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It is generally accepted that gendered occupational closure is a thing of the past and the inequalities that women now experience in the labour market are due to segregation and segmentation of employment. In this article it is argued that agriculture still displays gendered occupational closure. Previous research has considered structural closure, focusing on patrilineal inheritance and exclusion from farming organizations. Here structural exclusion is considered, but more attention is paid to the interactional processes of occupational closure. Consideration is given to symbolic interaction, non-verbal communication, exclusionary tactics and language. How the dominant group justify their actions is considered along with the justification sometimes offered by the subordinate group. How structure and agency intertwine is considered alongside how change occurs. The research is based on qualitative interviews and focus groups conducted in Scotland. The article concludes that change does and has occurred, but the rate of change in agriculture remains low because of processes of gendered structural and interactional social closure.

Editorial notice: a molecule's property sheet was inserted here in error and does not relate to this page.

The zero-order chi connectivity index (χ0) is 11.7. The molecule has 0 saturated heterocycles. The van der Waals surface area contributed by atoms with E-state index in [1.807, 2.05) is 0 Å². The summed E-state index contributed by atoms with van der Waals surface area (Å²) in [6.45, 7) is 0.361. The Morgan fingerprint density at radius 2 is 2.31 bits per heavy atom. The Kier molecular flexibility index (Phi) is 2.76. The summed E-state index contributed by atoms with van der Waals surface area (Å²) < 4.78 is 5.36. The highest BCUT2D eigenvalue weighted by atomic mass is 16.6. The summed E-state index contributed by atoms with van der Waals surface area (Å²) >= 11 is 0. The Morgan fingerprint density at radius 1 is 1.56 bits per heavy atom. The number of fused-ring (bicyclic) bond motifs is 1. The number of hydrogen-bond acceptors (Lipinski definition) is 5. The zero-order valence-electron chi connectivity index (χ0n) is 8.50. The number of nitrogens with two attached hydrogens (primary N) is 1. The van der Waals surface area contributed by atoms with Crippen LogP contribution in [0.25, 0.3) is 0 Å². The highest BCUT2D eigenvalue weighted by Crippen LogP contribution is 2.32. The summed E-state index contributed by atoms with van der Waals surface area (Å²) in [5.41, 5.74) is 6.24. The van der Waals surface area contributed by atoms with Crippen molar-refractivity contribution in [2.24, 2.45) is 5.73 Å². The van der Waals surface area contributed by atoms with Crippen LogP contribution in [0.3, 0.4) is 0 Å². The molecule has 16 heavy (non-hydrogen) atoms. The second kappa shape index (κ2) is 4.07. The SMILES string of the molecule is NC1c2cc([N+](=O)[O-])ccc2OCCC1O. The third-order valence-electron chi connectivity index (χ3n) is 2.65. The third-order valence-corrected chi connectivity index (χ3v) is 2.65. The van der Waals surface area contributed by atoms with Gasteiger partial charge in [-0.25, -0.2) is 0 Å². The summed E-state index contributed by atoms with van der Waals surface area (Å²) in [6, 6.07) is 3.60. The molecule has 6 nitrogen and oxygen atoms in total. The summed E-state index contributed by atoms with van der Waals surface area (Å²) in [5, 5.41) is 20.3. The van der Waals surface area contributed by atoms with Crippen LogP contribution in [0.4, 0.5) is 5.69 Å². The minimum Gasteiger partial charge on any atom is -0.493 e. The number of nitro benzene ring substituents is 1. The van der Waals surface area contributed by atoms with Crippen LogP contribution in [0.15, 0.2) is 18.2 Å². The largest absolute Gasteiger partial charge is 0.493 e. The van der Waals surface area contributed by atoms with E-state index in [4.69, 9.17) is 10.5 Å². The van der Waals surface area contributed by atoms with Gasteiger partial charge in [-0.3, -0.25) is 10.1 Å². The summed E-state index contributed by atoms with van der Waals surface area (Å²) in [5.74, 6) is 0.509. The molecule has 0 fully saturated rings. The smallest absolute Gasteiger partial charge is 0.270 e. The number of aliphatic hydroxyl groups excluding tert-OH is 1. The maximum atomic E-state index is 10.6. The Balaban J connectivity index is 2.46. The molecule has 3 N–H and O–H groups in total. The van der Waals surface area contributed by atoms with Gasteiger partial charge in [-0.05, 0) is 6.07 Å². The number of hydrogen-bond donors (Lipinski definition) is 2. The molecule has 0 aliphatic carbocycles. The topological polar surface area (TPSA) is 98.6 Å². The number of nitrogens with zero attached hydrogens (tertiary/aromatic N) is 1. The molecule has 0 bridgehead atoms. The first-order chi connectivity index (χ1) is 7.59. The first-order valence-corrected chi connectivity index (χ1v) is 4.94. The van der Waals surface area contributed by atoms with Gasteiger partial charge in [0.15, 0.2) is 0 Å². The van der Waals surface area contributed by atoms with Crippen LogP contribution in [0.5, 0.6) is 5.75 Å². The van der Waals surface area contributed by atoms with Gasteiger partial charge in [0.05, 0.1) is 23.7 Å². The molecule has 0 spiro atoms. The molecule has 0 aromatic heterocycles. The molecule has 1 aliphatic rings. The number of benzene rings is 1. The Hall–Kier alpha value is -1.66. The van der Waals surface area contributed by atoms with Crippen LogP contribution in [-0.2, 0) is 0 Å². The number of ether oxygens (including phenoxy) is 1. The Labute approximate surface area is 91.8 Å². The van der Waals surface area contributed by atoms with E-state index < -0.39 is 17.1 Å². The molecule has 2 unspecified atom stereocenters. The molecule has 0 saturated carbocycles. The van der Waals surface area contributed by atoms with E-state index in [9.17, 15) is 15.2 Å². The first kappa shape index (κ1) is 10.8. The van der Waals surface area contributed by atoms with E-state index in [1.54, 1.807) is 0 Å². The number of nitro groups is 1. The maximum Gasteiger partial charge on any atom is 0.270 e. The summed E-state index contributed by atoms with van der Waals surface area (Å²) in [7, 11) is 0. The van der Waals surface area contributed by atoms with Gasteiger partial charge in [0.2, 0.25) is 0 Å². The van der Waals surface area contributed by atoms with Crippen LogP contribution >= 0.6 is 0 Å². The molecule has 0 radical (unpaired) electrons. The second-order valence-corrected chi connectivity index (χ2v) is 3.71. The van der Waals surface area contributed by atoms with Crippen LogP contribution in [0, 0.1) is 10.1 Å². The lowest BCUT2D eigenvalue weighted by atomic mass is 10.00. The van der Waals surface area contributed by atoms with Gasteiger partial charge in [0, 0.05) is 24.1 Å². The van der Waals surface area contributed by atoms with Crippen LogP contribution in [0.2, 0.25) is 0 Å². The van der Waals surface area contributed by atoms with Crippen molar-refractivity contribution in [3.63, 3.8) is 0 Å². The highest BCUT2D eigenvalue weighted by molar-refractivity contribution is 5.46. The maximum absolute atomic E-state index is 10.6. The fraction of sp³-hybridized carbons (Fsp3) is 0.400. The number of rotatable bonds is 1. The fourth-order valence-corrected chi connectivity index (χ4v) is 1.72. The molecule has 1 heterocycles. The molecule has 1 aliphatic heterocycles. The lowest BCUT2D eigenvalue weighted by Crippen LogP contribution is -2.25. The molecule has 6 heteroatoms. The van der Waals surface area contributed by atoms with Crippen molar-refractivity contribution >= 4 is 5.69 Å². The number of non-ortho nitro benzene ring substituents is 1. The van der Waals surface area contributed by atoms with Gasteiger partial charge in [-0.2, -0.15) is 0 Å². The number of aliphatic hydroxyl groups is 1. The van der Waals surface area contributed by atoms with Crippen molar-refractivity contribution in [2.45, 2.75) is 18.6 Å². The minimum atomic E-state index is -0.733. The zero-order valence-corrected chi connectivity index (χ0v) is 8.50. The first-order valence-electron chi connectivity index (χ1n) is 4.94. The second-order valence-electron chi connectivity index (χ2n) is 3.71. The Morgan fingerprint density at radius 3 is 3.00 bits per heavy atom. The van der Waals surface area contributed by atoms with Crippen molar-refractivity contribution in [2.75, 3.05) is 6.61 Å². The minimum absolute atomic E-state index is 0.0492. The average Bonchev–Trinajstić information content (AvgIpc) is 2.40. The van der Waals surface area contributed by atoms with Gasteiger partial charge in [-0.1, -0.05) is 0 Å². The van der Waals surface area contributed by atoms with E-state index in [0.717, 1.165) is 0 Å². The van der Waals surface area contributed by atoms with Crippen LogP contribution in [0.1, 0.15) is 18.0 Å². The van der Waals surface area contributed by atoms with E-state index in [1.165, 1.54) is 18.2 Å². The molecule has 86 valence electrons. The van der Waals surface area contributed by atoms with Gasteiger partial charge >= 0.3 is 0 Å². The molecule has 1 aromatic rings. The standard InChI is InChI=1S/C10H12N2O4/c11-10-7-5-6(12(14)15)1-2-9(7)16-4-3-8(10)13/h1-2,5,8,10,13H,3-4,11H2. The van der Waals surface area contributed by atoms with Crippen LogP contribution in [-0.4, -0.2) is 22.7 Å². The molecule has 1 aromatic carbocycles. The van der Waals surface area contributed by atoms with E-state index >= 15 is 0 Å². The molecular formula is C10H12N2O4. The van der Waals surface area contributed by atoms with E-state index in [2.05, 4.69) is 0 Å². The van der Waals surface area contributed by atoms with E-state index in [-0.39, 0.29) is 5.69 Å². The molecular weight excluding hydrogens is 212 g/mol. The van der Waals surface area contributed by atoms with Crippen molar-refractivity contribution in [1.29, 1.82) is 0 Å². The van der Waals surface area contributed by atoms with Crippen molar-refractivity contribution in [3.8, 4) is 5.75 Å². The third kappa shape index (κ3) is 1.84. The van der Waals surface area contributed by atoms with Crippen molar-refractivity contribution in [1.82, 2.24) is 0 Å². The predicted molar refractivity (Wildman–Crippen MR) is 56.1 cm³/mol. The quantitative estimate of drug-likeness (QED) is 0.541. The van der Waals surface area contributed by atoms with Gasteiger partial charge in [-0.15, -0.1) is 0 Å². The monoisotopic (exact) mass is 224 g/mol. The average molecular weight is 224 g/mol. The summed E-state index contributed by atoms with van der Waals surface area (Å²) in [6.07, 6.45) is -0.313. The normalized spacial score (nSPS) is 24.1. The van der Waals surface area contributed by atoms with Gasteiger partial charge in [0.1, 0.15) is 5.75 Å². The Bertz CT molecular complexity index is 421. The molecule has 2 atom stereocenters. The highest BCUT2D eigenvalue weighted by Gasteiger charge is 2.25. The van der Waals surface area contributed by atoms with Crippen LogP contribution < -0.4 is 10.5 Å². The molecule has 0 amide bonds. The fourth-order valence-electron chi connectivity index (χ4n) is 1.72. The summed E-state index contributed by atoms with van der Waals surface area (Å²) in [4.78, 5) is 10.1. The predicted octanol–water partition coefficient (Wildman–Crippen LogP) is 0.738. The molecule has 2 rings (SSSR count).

Shortall, S., McKee, A., & Sutherland, L. A. (2020). The Performance of Occupational Closure: The Case of Agriculture and Gender. Sociologia Ruralis, 60(1), 40–57. https://doi.org/10.1111/soru.12279